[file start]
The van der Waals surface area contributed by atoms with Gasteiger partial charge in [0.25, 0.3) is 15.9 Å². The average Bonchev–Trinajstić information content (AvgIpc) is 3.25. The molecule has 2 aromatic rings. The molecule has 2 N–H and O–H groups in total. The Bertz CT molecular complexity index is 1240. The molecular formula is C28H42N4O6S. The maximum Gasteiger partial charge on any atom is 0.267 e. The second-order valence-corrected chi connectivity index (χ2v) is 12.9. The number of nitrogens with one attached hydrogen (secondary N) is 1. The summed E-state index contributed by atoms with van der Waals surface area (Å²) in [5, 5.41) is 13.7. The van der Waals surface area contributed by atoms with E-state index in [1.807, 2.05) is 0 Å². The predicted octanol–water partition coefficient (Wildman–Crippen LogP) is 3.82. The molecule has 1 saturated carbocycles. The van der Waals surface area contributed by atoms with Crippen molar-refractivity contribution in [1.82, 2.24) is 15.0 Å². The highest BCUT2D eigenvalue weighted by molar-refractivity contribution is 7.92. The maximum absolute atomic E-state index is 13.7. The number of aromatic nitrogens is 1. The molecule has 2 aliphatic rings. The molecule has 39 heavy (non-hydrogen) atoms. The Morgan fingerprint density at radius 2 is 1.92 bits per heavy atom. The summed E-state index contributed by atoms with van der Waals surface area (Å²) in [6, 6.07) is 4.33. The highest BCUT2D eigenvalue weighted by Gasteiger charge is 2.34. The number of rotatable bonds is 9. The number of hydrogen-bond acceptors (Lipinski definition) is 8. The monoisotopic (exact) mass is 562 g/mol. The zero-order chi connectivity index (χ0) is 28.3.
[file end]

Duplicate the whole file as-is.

The van der Waals surface area contributed by atoms with Gasteiger partial charge in [0.25, 0.3) is 15.9 Å². The average Bonchev–Trinajstić information content (AvgIpc) is 3.25. The molecule has 2 aromatic rings. The molecule has 2 N–H and O–H groups in total. The Bertz CT molecular complexity index is 1240. The molecular formula is C28H42N4O6S. The maximum Gasteiger partial charge on any atom is 0.267 e. The second-order valence-corrected chi connectivity index (χ2v) is 12.9. The number of nitrogens with one attached hydrogen (secondary N) is 1. The summed E-state index contributed by atoms with van der Waals surface area (Å²) in [5, 5.41) is 13.7. The van der Waals surface area contributed by atoms with E-state index in [1.807, 2.05) is 0 Å². The predicted octanol–water partition coefficient (Wildman–Crippen LogP) is 3.82. The molecule has 1 saturated carbocycles. The van der Waals surface area contributed by atoms with Crippen molar-refractivity contribution in [1.82, 2.24) is 15.0 Å². The highest BCUT2D eigenvalue weighted by molar-refractivity contribution is 7.92. The maximum absolute atomic E-state index is 13.7. The number of aromatic nitrogens is 1. The molecule has 2 aliphatic rings. The molecule has 39 heavy (non-hydrogen) atoms. The Morgan fingerprint density at radius 2 is 1.92 bits per heavy atom. The summed E-state index contributed by atoms with van der Waals surface area (Å²) in [6, 6.07) is 4.33. The highest BCUT2D eigenvalue weighted by Gasteiger charge is 2.34. The number of rotatable bonds is 9. The number of hydrogen-bond acceptors (Lipinski definition) is 8. The monoisotopic (exact) mass is 562 g/mol. The zero-order chi connectivity index (χ0) is 28.3.